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S&P 500 Weekly Update: A Break In The Selling Stampede

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“Do not be fearful or negative too often.” – Sir John Templeton

This great investor went on to say:

“For 100 years optimists have carried the day in U.S. stocks. Even in the dark 70’s, many professional money managers, and many individual investors too, made money in stocks, especially those of smaller companies”.

“There will, of course, be corrections, perhaps even crashes. But, over time, our studies indicate stocks do go up. As national economies become more integrated and interdependent, as communication becomes easier and cheaper, business is likely to boom. Trade and travel will grow. Wealth will increase. And stock prices should rise accordingly.”

The virus-induced bear market continues. How does this end? How do we stop the virus? How do we restore public confidence? What is necessary to restore the economy? Are we through the worst of this? What will be necessary to convince states to reopen?

If we had answers, it would help assess the scene, but my stance remains the same when it comes to trying to cope with this coronavirus situation. While it is important to review the potential economic impacts that are in store for us, in the short term, I am using the technical picture as a very important tool to navigate now.

Light at the end of the tunnel in the coronavirus outbreak is important because the sooner we see the light, the closer the U.S. economy will be to moving out of this self-induced coma. A contentious topic has been brought to light this past week. On the one side, there’s a growing camp voicing concerns over the economic damage of the U.S. and global shutdown. They are calling for at least a plan to be made for when, how, and under what conditions Americans will be allowed to go back to work.

On the other side, several people argue that it’s still way too early to even start thinking about starting the economy back up as there are many more pressing concerns facing the country. OK, I get it, and now we see some sending two different messages on the same topic. In the words of N.Y. Governor Cuomo, over the last weekend, 40-70% of NY will be infected with this virus. That would be 8-14 million people. As of Friday, New York has 37,000 cases. New York reported 6,000+ flu cases last week. At the height of the flu season, they reported 17,000 per week for two consecutive weeks.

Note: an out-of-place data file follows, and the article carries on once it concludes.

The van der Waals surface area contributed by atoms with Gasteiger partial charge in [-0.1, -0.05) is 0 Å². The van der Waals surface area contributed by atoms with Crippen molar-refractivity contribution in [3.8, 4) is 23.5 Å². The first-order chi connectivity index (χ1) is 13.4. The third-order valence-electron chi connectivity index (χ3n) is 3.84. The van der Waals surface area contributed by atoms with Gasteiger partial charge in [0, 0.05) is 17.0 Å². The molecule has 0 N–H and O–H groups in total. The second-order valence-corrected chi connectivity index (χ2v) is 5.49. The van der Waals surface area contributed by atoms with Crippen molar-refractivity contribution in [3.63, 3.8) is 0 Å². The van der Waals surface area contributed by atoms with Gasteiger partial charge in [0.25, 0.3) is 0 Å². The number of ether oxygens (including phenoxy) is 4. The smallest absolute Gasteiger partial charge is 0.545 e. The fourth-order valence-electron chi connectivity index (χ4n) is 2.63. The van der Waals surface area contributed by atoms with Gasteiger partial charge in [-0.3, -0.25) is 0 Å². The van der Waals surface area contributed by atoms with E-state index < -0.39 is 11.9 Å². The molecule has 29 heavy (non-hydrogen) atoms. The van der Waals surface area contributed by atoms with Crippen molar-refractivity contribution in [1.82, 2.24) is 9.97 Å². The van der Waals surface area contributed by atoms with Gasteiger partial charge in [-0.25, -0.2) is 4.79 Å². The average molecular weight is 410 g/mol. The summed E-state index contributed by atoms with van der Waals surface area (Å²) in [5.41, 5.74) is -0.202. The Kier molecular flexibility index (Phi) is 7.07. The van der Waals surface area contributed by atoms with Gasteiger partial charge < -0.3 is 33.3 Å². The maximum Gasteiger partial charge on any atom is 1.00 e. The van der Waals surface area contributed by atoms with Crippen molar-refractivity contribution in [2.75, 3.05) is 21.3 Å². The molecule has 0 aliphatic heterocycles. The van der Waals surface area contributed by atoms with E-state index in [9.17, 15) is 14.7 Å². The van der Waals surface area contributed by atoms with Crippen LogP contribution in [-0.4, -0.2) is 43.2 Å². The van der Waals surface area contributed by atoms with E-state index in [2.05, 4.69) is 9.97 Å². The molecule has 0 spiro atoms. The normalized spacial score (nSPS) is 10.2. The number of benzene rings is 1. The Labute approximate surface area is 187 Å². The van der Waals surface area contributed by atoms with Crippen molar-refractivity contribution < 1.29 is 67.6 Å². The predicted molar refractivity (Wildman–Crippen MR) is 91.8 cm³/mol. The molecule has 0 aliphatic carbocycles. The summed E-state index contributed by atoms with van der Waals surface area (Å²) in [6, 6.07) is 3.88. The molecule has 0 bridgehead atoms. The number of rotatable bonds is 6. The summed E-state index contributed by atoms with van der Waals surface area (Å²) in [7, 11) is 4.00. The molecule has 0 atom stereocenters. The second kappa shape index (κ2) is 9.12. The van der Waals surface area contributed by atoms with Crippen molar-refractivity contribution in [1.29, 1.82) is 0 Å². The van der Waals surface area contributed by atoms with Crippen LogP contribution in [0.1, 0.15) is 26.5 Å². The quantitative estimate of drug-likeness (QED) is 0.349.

Calls for medical equipment based on the model-driven coronavirus projections were heard all last week. Mr. Cuomo stated the need for 30,000 ventilators and 140,000 more hospital beds. Despite the grim analysis and commentary, it is noted that approximately 10,000 were hospitalized across the entire country due to COVID 19 as of March 26th. The CDC states the lower range of their estimates shows the seasonal flu generated around 400,000 hospital visits so far.

Two days later the governor announced, “you have to walk and chew gum in life.” In other words, can’t we address both the pressing health care needs facing the country and also start coming up with a plan for how Americans will be able to go back to work when the peak of the outbreak passes?

This presentation should NOT be taken as criticism of the Governor, he faces a daunting task. Instead, it shows just how difficult these decisions are when faced with a VERY complex situation. There is some commons sense in his commentary, we just have to recognize where it lies. Later in the week, the commentary from the Governor took on a different tone, perhaps a more balanced approach. If you are the emotional type, you might want to skip to the next section of the article.

Of course, that brings out stinging criticism from both sides. Now that both federal and state governments are thinking ahead, though, I don’t believe ANY criticism is warranted now. It is time to band together and have meaningful common sense discussions. Everyone has wonderful 20/20 hindsight. Just ask any perma bear that is taking bows for calling this massive decline. The investment world is packed with pure unadulterated nonsense. However, there are other segments of society that employ the same traits.

There are no easy answers in any of this, and no one is looking to get things back up and running if it is only going to make things worse, but that doesn’t mean we shouldn’t be asking the questions and coming up with plans and strategies as new data and treatments come to light.

Since early March THE issue has always been the economic ramifications associated with the emotion associated with this virus;

“My concern isn’t with what I foresee as potential global economic impacts. For sure there will be many. My concern lies with the uncoupling from reality that the never-ending fear rhetoric is adding to the storm.”